New version! - System Stability Tester began as a system stressing and benchmarking tool for overclockers, by the Greek pctechnology and overclockers community, the first months of 2005. Since its first release 0.1 is free and open source software. When version 0.7 came out in June 2007, the project moved to sourceforge.net in order to ease its distribution and gain popularity.
Memory capacities keep rising it seems with each new platform that comes out. Along with the increase in capacities comes an increase in speed that drives latency down and responsiveness higher. Intel's X79 platform has the ability to utilize up to 64GB of system memory in a quad channel configuration while the Z77 platform is still limited to dual channel configurations with four DIMM slots rather than the eight available on most X79 boards.
New version! - DiskMark is a small utility that allows you to benchmark your disks and hard drives performance. It allows you to specify many advanced options to determine how your drives perform best and to determine the typical operating performance.
It’s time to see how Microsoft’s Windows 8 Consumer Preview stacks up against Windows 7. Can the upcoming operating system keep up with — or even beat — Windows 7, or does Microsoft still have work to do?
We have been tinkering around with Windows 8 for a couple of weeks now and while we are still not found of the Metro UI (especially on the desktop) there are things that do make it an appealing operating system. Still there are some things (as there always are) that will cause issues. Back when Microsoft made the move from Windows 98 to Windows 2000 many games did not like the transition to needing a Hardware abstraction layer.
While most x86 hardware shipping in the past few years has been x86_64-capable, Canonical has continued recommending the 32-bit version of Ubuntu Linux over the 64-bit version. With Ubuntu 12.04 LTS "Precise Pangolin" this will hopefully change where the 64-bit version becomes recommended as the default spin. In this article are some updated benchmarks showing the performance of the 32-bit versus 64-bit versions of Ubuntu 12.04 LTS.
Regardless of whether you're an Apple fan or not, by now you've likely heard the information about Mac OS X 10.8 "Mountain Lion" that began making its rounds on the Internet since last week. But how's the performance of Mac OS X 10.8 and how will it compare to the competition on the Linux side, namely Ubuntu 12.04 LTS? In this article are our first benchmarks of the developer preview release of Mac OS X 10.8 compared to Mac OS X 10.7.3 and then Ubuntu 11.10 plus the latest Ubuntu 12.04 LTS development snapshot.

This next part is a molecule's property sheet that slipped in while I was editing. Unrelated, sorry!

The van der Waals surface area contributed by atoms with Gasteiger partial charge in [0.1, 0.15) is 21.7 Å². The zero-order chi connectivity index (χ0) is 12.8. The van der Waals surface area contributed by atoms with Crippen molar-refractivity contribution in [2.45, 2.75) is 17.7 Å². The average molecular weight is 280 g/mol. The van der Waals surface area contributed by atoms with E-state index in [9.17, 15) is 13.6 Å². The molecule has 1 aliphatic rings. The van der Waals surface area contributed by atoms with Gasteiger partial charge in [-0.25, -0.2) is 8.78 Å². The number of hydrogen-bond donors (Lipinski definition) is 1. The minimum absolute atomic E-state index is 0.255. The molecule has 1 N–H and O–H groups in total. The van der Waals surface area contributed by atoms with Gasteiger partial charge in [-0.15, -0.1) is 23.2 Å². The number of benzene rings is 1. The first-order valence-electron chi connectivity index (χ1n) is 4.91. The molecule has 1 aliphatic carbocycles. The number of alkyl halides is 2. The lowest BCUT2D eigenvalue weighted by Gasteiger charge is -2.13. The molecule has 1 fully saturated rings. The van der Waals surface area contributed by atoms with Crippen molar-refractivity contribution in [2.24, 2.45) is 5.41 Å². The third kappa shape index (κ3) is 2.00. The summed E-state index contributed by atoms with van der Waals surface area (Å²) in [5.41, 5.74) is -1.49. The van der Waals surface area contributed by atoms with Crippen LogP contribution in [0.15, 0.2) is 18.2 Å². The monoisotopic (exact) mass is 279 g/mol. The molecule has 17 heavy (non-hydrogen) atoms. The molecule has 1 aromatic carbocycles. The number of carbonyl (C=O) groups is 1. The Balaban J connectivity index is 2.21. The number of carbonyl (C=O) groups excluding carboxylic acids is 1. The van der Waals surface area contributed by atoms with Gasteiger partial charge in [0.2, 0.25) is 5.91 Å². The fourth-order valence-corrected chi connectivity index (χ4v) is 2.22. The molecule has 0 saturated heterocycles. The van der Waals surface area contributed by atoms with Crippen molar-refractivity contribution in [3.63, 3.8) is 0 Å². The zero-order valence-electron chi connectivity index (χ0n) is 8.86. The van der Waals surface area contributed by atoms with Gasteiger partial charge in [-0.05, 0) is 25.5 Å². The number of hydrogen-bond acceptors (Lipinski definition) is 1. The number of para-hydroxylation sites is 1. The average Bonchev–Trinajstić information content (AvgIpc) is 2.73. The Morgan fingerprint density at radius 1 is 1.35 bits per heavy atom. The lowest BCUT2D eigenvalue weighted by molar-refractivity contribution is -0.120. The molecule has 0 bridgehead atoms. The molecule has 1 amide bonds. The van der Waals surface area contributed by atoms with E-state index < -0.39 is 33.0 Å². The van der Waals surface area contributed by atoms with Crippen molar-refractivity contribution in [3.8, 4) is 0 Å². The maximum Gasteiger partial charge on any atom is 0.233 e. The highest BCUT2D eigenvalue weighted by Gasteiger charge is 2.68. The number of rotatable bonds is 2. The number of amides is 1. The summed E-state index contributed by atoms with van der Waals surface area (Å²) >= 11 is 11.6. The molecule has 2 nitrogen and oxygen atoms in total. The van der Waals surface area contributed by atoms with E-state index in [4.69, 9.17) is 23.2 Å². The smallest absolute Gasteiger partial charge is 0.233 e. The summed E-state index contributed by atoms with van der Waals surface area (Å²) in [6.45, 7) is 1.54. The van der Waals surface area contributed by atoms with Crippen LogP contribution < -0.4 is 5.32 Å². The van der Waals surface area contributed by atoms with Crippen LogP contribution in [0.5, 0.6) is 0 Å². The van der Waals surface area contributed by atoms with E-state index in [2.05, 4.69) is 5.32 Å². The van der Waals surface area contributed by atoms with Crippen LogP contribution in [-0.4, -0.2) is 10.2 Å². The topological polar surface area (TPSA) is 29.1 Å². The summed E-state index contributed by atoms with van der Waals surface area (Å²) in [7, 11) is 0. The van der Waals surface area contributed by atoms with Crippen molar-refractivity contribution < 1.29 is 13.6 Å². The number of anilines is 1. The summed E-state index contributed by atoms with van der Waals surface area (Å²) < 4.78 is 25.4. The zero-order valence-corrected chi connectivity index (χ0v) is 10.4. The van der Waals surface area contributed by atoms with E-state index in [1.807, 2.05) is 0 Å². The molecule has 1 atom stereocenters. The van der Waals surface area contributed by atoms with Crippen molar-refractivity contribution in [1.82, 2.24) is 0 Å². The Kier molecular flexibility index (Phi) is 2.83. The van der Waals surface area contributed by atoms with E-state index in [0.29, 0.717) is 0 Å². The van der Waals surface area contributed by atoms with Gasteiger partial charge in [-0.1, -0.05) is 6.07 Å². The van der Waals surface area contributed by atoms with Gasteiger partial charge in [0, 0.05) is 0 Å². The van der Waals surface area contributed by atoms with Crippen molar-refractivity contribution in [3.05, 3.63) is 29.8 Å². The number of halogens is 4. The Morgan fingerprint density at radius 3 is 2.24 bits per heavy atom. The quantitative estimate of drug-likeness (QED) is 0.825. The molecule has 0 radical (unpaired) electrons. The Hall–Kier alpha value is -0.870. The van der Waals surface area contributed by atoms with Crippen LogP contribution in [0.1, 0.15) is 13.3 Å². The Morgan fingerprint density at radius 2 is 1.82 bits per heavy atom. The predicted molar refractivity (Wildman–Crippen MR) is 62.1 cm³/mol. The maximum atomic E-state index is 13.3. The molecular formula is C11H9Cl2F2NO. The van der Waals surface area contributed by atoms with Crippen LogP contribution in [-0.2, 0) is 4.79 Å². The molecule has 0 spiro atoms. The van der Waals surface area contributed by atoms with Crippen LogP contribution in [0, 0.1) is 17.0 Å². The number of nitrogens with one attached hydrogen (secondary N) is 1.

Although computers running the 64-bit version of Windows 7 have become more common, there aren't many Windows-compatible browsers compiled to run on 64-bit processors. (The exception for now has been Internet Explorer 9.) - Although computers running the 64-bit version of Windows 7 have become more common, there aren't many Windows-compatible browsers compiled to run on 64-bit processors. (The exception for now has been Internet Explorer 9.)
GeIL, now that's a name we haven't heard in a while. The release of the X79 chipset, though, has brought with it an introduction to many companies we've dealt with in the past, but not so much recently. Talking to GeIL, we wondered what kind of kit we should be checking out today. I was all for some nice high speed Quad Channel memory and it didn't take long for my prayers to be answered with the EVO CORSA PC3-19200 kit we've got on our hands today.
After recently comparing Ubuntu 11.10 and Fedora 16 for boot speed and power consumption, up now are various Linux benchmarks under both of these distributions. This is a comparison of the 64-bit performance of Ubuntu 11.10 vs. Fedora 16 in an out-of-the-box configuration.
At the moment it feels like we've got an almost 1 to 1 ratio when it comes to X79 motherboards and accompanying Quad Channel kits, especially over the last week as we see less boards coming in, but more RAM arriving with the latest company to offer us a Quad Channel Kit of RAM being Patriot.
The other day we looked at the new Corsair Dominator GTX8 8GB kit and we found ourselves really impressed with what Corsair was offering us. The problem with this kit is that to achieve 2400MHz DDR, you need a CPU that's able to offer that kind of speed and as we mentioned in that review, out of the three 3960X CPUs we had, only one could achieve this speed with the other two maxing out around the 2300MHz DDR area.
Corsair Vengeance DDR3 memory modules are geared toward the enthusiast and overclocking communities. The reason the Vengeance memory modules can target these market segments is because they are selected for their high-performance and overclocking potential. In addition, all kits of Vengeance memory utilize an aluminum heat-spreader design that improves heat dissipation for overclocking and, if it matters, a sleek design that can be had in multiple colors.
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